Betty Kelen

Zayd took the Apostle's standard and was murdered almost at once, the first Muslim to die for the faith on foreign soil. (Mohammed, Messenger of God)

The order of the army then passed to Jaafer ibn Abi Talib, the elder brother of Ali. He combated most gallantly and for a long time, killing so many of the foe that their bodies were accumulated like cordwood all around him. But then a Roman soldier crept up from behind, unseen, and struck a blow with his sword at his right arm, and severed it. Jaafer didn't let the banner fall, and kept pressing the foe .

A little later, another Roman came from behind, and with a blow of his sword, cut his left arm also. The hero, still undismayed, held the banner under his chin, and kept marching . But with both arms gone, he was unable to advocate himself, and in a few moments, a third Roman approached him, and murdered him with a bang of his mace on his head. After Jaafer's death, Abdullah bin Rawaha took charge of the army, and he too fell fighting against heavy odds.

Washington Irving

Among the different missions which Mohammed had sent beyond the bounds of Arabia to summon neighboring princes to admit Islam, was one to the governor of Bosra, the great mart on the confines of Syria. His emissary was murdered at Mootah by an Arab of the Christian tribe of Ghassan, and son to Shorhail, an emir, who ruled Mootah in the name of Heraclius.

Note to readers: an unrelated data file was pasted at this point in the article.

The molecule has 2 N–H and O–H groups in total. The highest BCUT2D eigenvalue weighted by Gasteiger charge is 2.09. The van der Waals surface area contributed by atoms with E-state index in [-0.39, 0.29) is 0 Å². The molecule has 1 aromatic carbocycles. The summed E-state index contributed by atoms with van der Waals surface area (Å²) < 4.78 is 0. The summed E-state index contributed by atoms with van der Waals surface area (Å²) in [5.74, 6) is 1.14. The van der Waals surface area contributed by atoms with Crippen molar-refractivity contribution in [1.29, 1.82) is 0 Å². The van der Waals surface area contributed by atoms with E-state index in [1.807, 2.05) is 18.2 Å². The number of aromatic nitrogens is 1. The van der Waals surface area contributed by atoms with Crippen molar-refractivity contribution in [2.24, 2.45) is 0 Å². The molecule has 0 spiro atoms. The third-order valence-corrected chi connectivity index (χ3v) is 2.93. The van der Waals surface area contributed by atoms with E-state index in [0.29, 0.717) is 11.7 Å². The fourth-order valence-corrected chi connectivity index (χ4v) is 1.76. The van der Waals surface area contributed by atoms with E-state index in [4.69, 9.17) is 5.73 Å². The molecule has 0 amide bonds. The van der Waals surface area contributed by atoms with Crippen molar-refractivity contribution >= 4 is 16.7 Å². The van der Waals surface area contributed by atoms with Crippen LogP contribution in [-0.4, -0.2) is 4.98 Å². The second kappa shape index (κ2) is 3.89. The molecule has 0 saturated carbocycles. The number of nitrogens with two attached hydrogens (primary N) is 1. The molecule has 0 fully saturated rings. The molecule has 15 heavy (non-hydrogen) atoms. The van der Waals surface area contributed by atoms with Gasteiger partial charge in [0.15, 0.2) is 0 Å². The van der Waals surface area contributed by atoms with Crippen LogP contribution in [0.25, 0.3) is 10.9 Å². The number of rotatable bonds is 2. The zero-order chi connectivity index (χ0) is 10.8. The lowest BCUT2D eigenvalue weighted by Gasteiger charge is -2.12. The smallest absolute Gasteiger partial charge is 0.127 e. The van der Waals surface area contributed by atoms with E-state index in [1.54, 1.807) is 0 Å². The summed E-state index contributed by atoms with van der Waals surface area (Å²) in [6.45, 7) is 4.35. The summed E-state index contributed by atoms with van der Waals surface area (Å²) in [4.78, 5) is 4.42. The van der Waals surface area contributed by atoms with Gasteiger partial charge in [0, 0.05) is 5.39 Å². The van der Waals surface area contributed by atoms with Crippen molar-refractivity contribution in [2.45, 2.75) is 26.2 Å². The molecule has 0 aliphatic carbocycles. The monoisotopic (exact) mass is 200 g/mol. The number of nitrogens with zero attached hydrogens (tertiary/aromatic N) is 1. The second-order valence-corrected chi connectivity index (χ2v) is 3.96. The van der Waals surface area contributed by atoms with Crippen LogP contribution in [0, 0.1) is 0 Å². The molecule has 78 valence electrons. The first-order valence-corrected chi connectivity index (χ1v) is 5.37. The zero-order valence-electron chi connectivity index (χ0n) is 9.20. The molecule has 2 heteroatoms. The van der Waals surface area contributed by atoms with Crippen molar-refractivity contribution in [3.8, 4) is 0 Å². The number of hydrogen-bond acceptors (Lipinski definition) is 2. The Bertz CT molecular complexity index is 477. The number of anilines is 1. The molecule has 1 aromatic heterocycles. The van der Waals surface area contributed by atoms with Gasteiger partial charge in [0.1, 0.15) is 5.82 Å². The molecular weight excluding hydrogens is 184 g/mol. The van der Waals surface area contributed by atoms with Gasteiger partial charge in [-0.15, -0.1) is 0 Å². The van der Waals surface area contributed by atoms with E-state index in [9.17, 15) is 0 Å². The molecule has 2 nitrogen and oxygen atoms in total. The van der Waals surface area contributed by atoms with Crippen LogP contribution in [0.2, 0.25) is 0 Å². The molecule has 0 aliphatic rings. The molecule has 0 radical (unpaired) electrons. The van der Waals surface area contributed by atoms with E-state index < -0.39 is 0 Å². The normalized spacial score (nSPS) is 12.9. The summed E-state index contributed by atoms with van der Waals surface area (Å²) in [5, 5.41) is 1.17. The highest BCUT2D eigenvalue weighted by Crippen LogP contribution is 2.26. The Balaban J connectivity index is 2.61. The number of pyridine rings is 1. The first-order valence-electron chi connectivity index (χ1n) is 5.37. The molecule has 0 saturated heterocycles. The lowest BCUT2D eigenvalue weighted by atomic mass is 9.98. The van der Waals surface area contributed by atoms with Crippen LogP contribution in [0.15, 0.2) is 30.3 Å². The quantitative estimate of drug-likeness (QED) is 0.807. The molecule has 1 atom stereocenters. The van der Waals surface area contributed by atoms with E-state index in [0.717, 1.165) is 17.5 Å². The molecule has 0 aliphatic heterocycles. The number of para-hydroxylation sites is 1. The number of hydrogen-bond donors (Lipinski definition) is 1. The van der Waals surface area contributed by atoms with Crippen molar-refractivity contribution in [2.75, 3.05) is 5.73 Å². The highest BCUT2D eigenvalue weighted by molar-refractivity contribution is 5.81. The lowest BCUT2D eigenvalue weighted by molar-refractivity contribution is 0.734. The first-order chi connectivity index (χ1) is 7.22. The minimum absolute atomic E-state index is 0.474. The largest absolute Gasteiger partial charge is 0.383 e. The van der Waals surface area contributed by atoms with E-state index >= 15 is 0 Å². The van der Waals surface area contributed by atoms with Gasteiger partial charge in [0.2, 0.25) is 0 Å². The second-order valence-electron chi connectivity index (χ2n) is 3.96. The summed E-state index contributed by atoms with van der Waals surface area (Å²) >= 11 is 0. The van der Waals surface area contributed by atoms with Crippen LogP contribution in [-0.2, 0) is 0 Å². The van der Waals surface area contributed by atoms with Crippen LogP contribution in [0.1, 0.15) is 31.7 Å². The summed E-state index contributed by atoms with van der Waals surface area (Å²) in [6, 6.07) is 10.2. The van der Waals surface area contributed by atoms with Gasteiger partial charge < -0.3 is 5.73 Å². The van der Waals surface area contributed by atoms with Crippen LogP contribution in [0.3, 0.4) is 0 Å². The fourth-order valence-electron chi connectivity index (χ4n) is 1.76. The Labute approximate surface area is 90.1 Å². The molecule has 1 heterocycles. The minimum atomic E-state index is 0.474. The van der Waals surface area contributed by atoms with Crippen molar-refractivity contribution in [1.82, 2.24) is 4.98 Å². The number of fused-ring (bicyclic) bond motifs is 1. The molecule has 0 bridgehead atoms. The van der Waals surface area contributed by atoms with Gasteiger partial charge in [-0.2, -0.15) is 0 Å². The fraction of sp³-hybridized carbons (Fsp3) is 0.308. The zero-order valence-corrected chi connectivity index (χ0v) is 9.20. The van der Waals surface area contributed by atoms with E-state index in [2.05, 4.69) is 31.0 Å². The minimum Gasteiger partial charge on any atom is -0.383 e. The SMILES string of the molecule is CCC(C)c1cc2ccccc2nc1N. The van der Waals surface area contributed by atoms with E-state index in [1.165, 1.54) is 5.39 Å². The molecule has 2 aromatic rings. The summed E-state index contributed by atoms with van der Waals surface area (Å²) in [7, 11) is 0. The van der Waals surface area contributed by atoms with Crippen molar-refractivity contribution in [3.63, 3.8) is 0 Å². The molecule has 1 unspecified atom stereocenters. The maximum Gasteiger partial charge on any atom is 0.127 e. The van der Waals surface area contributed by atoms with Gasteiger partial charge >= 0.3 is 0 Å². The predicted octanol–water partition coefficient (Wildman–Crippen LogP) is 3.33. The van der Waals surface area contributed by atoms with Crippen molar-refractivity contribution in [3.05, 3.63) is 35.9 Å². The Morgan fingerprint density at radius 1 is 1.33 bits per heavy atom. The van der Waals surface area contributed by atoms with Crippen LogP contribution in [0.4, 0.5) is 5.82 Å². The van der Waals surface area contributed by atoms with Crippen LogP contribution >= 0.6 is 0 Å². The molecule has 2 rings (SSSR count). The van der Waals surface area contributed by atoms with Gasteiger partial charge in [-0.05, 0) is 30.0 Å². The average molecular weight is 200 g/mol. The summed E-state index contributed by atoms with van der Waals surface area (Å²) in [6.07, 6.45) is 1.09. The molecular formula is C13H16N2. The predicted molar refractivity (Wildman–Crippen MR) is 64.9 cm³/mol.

Mohammed sent an force of 3000 against the offending city. It was a momentous expedition, as it might, for the first time, bring the arms of Islam in collision with those of the Roman Empire. The order was entrusted to Zaid, his freedman. Several selected officers were associated with him.

One was Mohammed's cousin, Jaafer, the same who, by his eloquence, had defended the doctrines of Islam before the king of Abyssinia, and compelled the Koreishite embassy. He was now in the prime of life, and noted for great bravery and manly beauty. (The Life of Mohammed)

As Jaafer charged the foe , he sang a song. Sir William Muir has granted the following translation of his song:

Paradise! O Paradise! How fair a resting place!

Cold is the water there, and sweet the shade.

Rome, Rome! Thine hour of tribulation draweth nigh.

When I close with her, I will hurl her to the ground.